activism development generosity poverty

Can you help to pilot the basic income?

I write about the basic income (or citizen’s income) from time to time on this blog. It’s an idea that is being discussed quite seriously in a number of places at the moment, but we’re a long way from seeing it implemented in Britain. You can support the idea elsewhere, however. If you’re an advocate and would like to see it piloted, an opportunity is opening up to get involved.

One of the big problems with the basic income is that it hasn’t really been tested, making it a nice idea in theory, but hard to argue for objectively. There have been a number of programmes and experiments in the past that have come close, but none have met all the criteria of being universal, basic, and long term enough to draw any real conclusions. Other pilot programmes have been proposed, but a genuine basic income remains an untried idea – and therefore, as far as many opponents are concerned, a policy of wishful thinking.

Give Directly are sufficiently convinced of the merits of the basic income that they want to remedy this situation and organise a basic income experiment of their own. They’re a charity that specialises in cash transfers (I wrote about them here). You give them a donation, and they give it as directly as possible to a poorer household in a developing country. They aim to cut out the middle man, and their experience over the years shows that this works rather well. Sceptics might assume that people waste the money they’re given, but the evidence shows that they very rarely do. It makes a real difference. So what if you could scale up the cash transfers and fund a basic income for a whole community?

Give Directly are proposing a full scale pilot, run over a decade and using a randomized control trial approach to make fair comparisons. It will run in Kenya, with 6,000 people, for 10 to 15 years. It’s a whole lot cheaper to do this in a developing country, where $30 million can provide a basic income for a large enough sample. (It would cost a billion to do the same experiment in the global north.) $10 million of that cost will come from their own funds, and the other two thirds will be donated. So if you’re interested in the basic income, here’s your chance to put your money where your mouth is and make it happen. You can donate here.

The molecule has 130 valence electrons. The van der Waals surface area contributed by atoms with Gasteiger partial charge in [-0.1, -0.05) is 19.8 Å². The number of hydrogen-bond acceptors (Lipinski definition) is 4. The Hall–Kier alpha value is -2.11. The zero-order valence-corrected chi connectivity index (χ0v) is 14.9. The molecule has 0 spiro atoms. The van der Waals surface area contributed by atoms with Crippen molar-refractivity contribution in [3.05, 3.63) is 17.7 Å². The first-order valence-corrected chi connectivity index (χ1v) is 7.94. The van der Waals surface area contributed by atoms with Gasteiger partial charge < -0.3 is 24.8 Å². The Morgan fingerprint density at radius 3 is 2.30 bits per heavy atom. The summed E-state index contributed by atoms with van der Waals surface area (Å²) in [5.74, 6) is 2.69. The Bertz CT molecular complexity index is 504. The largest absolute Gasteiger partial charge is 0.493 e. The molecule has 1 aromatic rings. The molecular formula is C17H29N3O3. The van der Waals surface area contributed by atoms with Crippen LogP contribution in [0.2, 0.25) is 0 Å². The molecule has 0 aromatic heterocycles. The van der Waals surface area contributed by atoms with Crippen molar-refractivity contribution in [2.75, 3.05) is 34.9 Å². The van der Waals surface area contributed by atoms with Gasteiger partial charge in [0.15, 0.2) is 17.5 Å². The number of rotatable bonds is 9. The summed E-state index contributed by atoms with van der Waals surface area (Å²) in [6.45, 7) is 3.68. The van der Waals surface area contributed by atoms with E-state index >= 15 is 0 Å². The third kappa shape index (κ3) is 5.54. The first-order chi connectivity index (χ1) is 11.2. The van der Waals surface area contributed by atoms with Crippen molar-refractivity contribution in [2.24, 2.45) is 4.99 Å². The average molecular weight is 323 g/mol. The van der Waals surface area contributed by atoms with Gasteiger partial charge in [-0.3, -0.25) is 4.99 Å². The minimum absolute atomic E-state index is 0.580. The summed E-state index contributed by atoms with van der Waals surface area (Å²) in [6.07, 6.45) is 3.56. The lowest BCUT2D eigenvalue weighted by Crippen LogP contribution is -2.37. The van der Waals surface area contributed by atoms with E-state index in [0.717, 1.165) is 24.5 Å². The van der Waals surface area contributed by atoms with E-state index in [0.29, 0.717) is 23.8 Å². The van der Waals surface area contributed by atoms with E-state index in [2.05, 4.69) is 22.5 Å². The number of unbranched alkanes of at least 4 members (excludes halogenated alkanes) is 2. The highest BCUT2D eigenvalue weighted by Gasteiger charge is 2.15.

If you’re one of those people who is mainly interested in a citizen’s income for themselves, then I realise this may not appeal – but all in good time. If it can be proven to work , other countries will try it. And if it doesn’t work? As Give Directly say: “at a minimum our money will shift the life trajectories of thousands of low-income households. At best, it will change how the world thinks about ending poverty.”


  1. I do not like to pour cold water on a well-intentioned idea, but this one is utterly pointless. You might as well give your money directly to the families’ landlords, who are probably better off than any of us. This is why – from a speech made by Winston Churchill in 1909.

    “Some years ago in London there was a toll bar on a bridge across the Thames, and all the working people who lived on the south side of the river had to pay a daily toll of one penny for going and returning from their work. The spectacle of these poor people thus mulcted of so large a proportion of their earnings offended the public con-science, and agitation was set on foot, municipal authorities were roused, and at the cost of the taxpayers, the bridge was freed and the toll removed. All those people who used the bridge were saved sixpence a week, but within a very short time rents on the south side of the river were found to have risen about sixpence a week, or the amount of the toll which had been remitted!

    And a friend of mine was telling me the other day that, in the parish of Southwark, about 350 pounds a year was given away in doles of bread by charitable people in connection with one of the churches. As a consequence of this charity, the competition for small houses and single-room tenements is so great that rents are considerably higher in the parish!

    All goes back to the land, and the land owner is able to absorb to himself a share of almost every public and every private benefit, however important or however pitiful those benefits may be.”

    1. I’m with you on the importance of land reform, but surely you’d need to know the situation on the ground before you dismiss the experiment as pointless. What are the rates of home ownership in Kenyan villages?

      1. Except that with the right sort of land reform, people would not need people from the west handing out money, and if the country wanted to run a basic income scheme, there would already be the revenue to pay for it.l

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